11. We may, for the sake of completeness, examine the contention of the learned counsel that the scientific breeding and training of horses and imparting instructions in and to diffuse useful and scientific knowledge of horse breeding, are objects of general public utility within the meaning of the s. 2(15) of the Act. It is contended by the learned counsel that scientific breeding of horses is an object connected with animal husbandry and the scientific breeding of horses is closely associated with the welfare of animals and should, therefore, be regarded as an object of general public utility for the purpose of s. 2(15) of the Act. In support of this proposition, learned counsel relied on the judgment of the Gujarat High Court in CIT v. Swastik Textile Trading Company Pvt. Ltd. : [1978]113ITR852(Guj) . Learned counsel for the assessee has taken us through the above judgment of the Gujarat High Court. We find it entirely different on facts. That is a case where the assessee donated certain sums in favour of a charitable trust and claimed deduction under s. 80G of the Act in respect of the said donations. The tax authorities held that the relevant object in clause 4(g) of the trust deed of the establishing, maintaining, running and helping 'gaushalas, panjarapoles' and other similar institutions for animals, was a religious object and was, therefore, non-charitable in character. It, therefore, fell for consideration whether establishing, maintaining, running and helping gaushalas, panjarapoles and other similar institutions for animals, could be regarded as a charitable object. Examining the above aspect, the court observed that (p. 857) :

'... the object beneficial to mankind or humanity is interpreted in a wide manner so as to embrace within its scope those acts of charity, which advance general public morality, alleviating suffering of weak, infirm animals or preventing cruelty to animals, encouraging compassionate feeling and tender treatment by protecting such domestic animals, by service of such animals or looking after and promoting the well-being of these domestic animals, including such bovine animals which are the mainstay of our agricultural community. Such objects are looked upon as proper objects of public charity in this country.'

12. The court referred to various authorities in support of the basic proposition that any trust created or institution established which tends to promote public morality by checking the innate tendency to cruelty towards animals, should be regarded as charitable in character. The following observations of Lord Justice Swinfen Eady in In re Wedgwood : Allen v. Wedgwood [1915] 1 ch 113 are instructive :

'A gift for the benefit and protection of animals tends to promote and encourage kindness towards them, to discourage cruelty, and to ameliorate the condition of the brute creation, and thus to stimulate humane and generous sentiments in man towards the lower animals, and by these means promote feelings of humanity and morality generally, repress brutality, and thus elevate the human race.'

13. The following observations of chagla J. in Vallabhdas Karsondas Natha v. CIT [1974] 15 ITR 32 .

'It is perfectly true that the basis of holding a trust for the benefit of animals as a goods charitable trust is that it falls within the fourth category of Lord Macnaghten's famous definition in pemsel's case [1891] AC 531 namely, that it is a trust beneficial t the community. Whatever the view may be in England as to protection of animals and as to feeding of animals, we must consider what the views are in our own country and it is patent that Indians as a race are extremely kindly disposed towards animals which have been the object of charity at the hands of many munificent donors.'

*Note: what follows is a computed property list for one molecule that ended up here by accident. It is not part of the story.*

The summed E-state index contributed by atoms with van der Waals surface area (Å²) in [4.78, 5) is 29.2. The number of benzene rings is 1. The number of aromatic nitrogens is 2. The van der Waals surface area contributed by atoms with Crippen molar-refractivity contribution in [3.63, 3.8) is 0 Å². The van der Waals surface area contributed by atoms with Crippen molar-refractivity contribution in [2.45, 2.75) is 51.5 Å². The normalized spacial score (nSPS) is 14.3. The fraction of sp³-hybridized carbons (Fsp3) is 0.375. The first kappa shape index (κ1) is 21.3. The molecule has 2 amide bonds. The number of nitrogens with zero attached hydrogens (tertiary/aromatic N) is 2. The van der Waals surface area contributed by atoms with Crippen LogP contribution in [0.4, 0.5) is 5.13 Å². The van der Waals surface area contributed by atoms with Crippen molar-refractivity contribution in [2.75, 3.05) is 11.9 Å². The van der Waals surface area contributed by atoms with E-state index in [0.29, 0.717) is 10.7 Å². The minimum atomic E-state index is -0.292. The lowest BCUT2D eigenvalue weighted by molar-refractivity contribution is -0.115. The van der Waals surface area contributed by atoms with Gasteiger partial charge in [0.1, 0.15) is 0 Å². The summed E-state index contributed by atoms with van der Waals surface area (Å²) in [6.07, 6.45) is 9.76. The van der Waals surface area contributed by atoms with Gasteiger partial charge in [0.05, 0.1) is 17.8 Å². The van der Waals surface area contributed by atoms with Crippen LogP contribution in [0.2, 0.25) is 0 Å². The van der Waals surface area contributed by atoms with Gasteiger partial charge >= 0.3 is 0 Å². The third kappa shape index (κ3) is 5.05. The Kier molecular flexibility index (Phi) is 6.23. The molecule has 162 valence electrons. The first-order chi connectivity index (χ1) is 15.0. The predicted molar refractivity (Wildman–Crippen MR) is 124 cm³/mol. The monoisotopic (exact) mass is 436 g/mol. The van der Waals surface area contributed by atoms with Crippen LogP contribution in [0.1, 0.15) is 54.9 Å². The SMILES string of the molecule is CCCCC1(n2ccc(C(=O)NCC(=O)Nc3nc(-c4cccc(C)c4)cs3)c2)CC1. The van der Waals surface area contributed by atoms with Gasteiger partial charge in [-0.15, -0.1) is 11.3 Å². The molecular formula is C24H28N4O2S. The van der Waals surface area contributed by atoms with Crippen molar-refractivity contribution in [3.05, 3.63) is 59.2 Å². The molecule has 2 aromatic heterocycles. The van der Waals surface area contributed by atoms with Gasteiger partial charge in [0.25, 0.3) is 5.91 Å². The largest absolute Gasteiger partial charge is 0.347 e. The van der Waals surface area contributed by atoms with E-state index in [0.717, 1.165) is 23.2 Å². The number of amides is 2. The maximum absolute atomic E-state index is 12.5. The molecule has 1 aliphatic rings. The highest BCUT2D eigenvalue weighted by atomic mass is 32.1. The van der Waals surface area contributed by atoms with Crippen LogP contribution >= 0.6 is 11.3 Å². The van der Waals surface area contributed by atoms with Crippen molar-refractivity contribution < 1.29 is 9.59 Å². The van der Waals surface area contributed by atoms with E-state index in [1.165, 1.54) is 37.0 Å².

14. The Gujarat High Court referred to the decision of the Bombay High Court in Pradhan v. Bombay State Federation of Gaushalas and Panjarapoles [1957] 59 Bom LR 890 wherein Chagla C.J. in terms held that the object of a society which was formed to admit into its membership institutions like gaushalas and Panjarapoles, that is to say, for taking all possible means for the complete protection of cows and bovine cattle from premature death, neglect and deterioration and to save bovine cattle by improving their bred and raising their economic standard, was for a charitable purpose under the head of 'Any other object of general public utility'. It was pointed out that a gaushala was a public charitable institution working for the protection and preservation of cows and calves and bovine cattle and panjarapole was also an institution working for the protection, welfare and preservation of bovine cattle and other animals. Having regard to the above views, the Gujarat High Court eventually held that a society whose object was to save cows from destruction and of improving the standard of cattle in out country was surely working for the object of general public utility because cattle are most important for the rural economy of India. On the above premises, the Gujarat High Court held that clause 4(g) of the trust deed for establishing, maintaining, running and helping gaushalas, panjarapoles and other similar institutions for animals, was a charitable purposes.

15. The following principles emerge from the observations enumerated above :

'(a) A trust for improving the standard of cattle in our country is regarded as an object of general public utility because cattle is the mainstay of our agricultural community and most important for the rural economy of India.

(b) A trust for the protection of cows and bovine cattle from premature deaths, neglect and deterioration and destruction and to save bovine cattle by improving their breed and raising their economic standard, was for a charitable purpose under the head 'Any other object of general public utility.'